Patients with lower respiratory tract infections, such as pneumonia, can mostly be treated as outpatients or through antibiotic treatments. So also with bronchitis patients due to viral infection, still allowed to get treatment at home. Antibiotics used will be adjusted to the condition and physical response of the patient. One antibiotic that is friendly for children sufferers is amoxicillin. However, this decision remains based on a doctor’s diagnosis so that there is a possibility that the patient may be referred to as an inpatient. This option is taken especially when antibiotics can not function optimally against child sufferers.
In case of a respiratory tract infection, call your doctor immediately if you have other conditions that may be present, such as:
- Have heart disease, liver, lung, or kidney before infection of respiratory diseases.
- Experiencing symptoms of pneumonia like a slimy cough with blood
- Long-term lung disease (chronic) such as asthma and chronic obstructive pulmonary disease.
- Suffering from bronchiectasis and cystic fibrosis
- Have a weak immune system or lose weight,
- Have conditions that affect the nervous system like multiple sclerosis
- Cough that has lasted for more than three weeks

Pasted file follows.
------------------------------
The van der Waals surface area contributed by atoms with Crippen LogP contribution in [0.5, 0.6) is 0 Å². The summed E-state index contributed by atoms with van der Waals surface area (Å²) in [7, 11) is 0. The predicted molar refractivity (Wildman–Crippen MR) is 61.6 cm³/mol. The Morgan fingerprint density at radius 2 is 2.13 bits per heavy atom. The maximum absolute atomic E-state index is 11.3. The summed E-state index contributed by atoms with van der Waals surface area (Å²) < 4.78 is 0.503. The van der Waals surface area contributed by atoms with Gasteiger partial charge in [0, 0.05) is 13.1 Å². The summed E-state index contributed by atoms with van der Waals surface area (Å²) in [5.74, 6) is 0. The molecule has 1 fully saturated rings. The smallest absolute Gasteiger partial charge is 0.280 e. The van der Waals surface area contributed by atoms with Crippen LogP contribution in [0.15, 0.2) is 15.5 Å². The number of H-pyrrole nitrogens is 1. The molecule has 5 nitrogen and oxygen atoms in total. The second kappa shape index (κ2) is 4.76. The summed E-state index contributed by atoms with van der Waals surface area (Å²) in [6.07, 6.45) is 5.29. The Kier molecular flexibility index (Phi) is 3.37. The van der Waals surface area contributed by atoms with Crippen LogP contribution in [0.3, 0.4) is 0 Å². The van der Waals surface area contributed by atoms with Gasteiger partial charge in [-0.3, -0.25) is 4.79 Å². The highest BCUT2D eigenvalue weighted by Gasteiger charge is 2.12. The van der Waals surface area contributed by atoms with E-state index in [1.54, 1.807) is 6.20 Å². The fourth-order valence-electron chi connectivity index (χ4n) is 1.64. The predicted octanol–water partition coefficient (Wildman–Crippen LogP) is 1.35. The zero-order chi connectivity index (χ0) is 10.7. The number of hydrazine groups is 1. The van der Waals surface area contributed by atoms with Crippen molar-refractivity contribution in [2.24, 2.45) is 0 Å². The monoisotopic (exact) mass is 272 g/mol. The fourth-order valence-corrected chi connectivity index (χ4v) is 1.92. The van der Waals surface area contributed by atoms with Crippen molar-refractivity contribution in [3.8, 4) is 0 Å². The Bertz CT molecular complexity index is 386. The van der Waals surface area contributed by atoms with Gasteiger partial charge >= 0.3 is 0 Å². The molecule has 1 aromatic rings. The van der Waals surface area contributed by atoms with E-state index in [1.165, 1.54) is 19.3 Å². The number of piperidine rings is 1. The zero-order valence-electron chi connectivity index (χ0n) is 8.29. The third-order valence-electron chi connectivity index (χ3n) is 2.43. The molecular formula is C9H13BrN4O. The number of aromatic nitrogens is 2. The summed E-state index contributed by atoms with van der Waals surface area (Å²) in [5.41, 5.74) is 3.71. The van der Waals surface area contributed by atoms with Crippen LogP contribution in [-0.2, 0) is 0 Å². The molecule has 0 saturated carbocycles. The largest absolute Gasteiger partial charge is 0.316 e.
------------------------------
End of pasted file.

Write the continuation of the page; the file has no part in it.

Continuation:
- There is chest pain
- There is a lump in the neck
Complications of Respiratory Tract Infection
Respiratory infections that are not treated promptly can cause complications or trigger secondary bacterial infections in the lower respiratory tract. In childhood sufferers, upper respiratory tract infections can develop into pneumonia, bronchitis, and inflammation of the larynx and trachea that make the child difficult to breathe. Asthma can get worse and people with chronic lung disease risk becoming more difficult to handle.
Lower respiratory tract infections should be treated thoroughly to avoid complications, such as lung abscess, respiratory failure, hypoxia, and death in patients. Immediately see a doctor if you have a history of heart failure or are currently on treatment for other diseases at the same time.
Prevention of Respiratory Tract Infection
Starting a habit of maintaining hygiene and self-health and the environment is the first step in effective prevention of respiratory infections. Habits such as hand washing, wearing gloves, and using a mask can help reduce the transmission of the disease. Patients can minimize contact with others to prevent the spread of respiratory infections, especially in children. Use your own towel and do not lend it to anyone else.
Vaccine administration can be done in people with lower respiratory tract infections who also have lung or heart disease at the same time. Stop smoking if you are a smoker because it can increase the risk of respiratory infections in children.